Rahaf Mohammed, 18, locked herself in a Bangkok hotel room and refused to fly back home earlier this month.
She alleged that her family had abused her and said she feared she would be killed if she returned home.
"It's something that is worth the risk I took," she told the Toronto Star newspaper. "I had nothing to lose."
"We are treated as an object, like a slave," she said. "I wanted to tell people my story and about what happens to Saudi women."
She had been on a trip to Kuwait with her family when she fled on a flight to the Thai capital, saying she intended to take a connecting flight to Australia and had an Australian visa.
But she says her passport was seized by a Saudi diplomat when he met her coming off the flight in Bangkok, leaving her stranded.
Ms Mohammed - who has dropped al-Qunun from her name because her family has disowned her - then sent a series of tweets pleading for help from her airport hotel room.
Media captionThe #SaveRahaf campaign went viral after Rahaf started tweeting about her plight for asylum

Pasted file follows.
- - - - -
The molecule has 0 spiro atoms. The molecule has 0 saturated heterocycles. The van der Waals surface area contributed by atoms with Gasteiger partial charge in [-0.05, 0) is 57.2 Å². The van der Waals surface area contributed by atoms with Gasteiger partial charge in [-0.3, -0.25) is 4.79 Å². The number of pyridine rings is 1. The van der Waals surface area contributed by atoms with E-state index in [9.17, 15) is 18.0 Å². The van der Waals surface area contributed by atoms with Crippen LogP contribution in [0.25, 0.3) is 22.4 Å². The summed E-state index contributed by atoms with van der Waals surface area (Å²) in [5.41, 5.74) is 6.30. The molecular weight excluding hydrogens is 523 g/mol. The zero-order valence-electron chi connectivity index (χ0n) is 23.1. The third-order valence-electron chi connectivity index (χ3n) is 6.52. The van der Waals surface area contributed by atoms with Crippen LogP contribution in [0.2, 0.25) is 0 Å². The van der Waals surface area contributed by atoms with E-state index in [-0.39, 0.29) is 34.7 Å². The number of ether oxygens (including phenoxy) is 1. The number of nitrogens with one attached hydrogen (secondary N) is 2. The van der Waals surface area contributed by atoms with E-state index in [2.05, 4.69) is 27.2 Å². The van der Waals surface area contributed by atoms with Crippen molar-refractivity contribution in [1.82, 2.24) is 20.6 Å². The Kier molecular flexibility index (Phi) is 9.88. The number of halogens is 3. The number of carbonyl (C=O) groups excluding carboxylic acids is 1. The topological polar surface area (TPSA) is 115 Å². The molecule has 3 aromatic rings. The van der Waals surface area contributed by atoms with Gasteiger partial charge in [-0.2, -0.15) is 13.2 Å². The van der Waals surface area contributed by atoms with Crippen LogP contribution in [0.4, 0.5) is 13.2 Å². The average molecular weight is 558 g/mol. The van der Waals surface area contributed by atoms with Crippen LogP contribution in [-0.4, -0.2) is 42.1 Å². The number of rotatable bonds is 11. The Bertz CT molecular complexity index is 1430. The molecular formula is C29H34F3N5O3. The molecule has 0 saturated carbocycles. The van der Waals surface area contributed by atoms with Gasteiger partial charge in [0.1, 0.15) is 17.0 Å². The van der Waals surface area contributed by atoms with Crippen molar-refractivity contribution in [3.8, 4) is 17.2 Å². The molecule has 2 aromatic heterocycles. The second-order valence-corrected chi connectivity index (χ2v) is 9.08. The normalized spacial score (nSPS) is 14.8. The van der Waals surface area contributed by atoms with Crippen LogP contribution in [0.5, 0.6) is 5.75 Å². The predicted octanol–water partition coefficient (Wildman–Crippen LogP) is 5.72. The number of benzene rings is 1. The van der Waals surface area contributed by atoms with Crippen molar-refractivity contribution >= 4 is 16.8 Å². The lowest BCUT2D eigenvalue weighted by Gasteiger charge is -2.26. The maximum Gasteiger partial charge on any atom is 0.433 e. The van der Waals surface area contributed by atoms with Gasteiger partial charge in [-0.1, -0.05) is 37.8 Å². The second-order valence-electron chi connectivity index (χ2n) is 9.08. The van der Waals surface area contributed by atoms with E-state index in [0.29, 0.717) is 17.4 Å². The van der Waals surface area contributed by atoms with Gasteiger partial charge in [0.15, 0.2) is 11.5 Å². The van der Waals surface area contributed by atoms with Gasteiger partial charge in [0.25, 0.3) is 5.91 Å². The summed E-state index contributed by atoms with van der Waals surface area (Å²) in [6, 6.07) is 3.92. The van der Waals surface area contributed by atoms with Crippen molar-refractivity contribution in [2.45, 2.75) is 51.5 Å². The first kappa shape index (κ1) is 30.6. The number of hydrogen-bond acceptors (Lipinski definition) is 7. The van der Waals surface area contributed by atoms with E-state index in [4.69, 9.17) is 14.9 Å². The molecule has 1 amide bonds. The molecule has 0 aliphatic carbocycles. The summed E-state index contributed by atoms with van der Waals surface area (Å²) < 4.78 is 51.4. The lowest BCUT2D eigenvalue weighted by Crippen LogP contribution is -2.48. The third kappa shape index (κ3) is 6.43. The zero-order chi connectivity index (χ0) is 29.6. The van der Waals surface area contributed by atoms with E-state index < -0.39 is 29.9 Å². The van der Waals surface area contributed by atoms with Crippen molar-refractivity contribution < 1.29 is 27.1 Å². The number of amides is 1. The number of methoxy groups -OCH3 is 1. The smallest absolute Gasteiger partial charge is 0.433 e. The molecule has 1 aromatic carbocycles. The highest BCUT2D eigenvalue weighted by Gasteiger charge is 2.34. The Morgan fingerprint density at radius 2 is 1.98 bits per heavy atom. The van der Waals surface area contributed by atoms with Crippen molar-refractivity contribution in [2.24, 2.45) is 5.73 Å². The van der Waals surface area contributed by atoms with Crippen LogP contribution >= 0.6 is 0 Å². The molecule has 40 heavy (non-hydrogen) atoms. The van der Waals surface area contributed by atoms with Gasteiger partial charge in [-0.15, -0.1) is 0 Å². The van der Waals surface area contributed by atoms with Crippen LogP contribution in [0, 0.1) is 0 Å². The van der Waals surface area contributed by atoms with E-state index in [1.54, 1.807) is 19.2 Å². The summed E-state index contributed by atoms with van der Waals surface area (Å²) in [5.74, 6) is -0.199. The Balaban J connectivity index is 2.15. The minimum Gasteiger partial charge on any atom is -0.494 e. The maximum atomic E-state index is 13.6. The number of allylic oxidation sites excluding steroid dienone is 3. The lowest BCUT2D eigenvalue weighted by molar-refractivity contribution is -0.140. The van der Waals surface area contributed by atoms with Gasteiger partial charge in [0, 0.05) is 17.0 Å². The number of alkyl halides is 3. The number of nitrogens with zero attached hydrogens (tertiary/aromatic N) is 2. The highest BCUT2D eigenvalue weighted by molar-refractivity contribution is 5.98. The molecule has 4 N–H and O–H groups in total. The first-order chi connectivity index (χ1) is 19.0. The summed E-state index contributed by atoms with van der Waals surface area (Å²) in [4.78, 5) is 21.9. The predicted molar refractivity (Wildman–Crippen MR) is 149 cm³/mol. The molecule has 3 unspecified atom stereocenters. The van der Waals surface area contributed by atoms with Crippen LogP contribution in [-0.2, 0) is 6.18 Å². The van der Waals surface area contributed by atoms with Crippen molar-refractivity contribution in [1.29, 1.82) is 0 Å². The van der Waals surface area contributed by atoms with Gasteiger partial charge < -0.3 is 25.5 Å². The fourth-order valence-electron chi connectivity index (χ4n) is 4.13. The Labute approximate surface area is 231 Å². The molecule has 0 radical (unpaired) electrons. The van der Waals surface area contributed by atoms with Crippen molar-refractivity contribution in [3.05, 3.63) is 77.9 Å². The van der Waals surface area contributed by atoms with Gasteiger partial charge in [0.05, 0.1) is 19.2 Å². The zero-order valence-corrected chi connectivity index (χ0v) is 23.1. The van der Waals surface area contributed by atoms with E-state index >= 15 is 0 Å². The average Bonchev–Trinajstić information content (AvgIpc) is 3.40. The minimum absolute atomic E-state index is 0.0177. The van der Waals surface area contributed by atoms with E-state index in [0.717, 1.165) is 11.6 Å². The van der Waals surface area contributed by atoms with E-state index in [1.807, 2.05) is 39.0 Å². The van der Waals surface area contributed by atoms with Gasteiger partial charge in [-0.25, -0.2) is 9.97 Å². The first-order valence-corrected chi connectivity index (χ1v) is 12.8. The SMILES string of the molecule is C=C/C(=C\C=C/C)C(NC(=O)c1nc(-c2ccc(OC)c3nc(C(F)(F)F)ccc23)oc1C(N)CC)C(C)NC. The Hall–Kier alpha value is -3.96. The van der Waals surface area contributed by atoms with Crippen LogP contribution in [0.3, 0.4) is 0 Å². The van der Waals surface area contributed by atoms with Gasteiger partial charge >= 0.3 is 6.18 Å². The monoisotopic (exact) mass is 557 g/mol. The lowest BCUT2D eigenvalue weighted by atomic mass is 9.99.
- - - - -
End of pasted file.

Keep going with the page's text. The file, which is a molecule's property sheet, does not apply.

Her case was picked up by Human Rights Watch and numerous journalists. Thailand allowed her to stay and the UN assessed her claim for asylum.
"I never thought there was a 1 per cent chance that this could happen," she told the Toronto Star. "I feel very safe in Canada, a country that respects human rights."
She added: "I feel born again from feeling the love coming from everyone waiting for my arrival."
Ms Mohammed says that, although the Canadian weather may take some getting used to, she is excited for the new experiences ahead.
"I will try things I haven't tried," she told the broadcaster CBC. I will learn things I didn't learn. I will explore life.... I will have a job and live a normal life."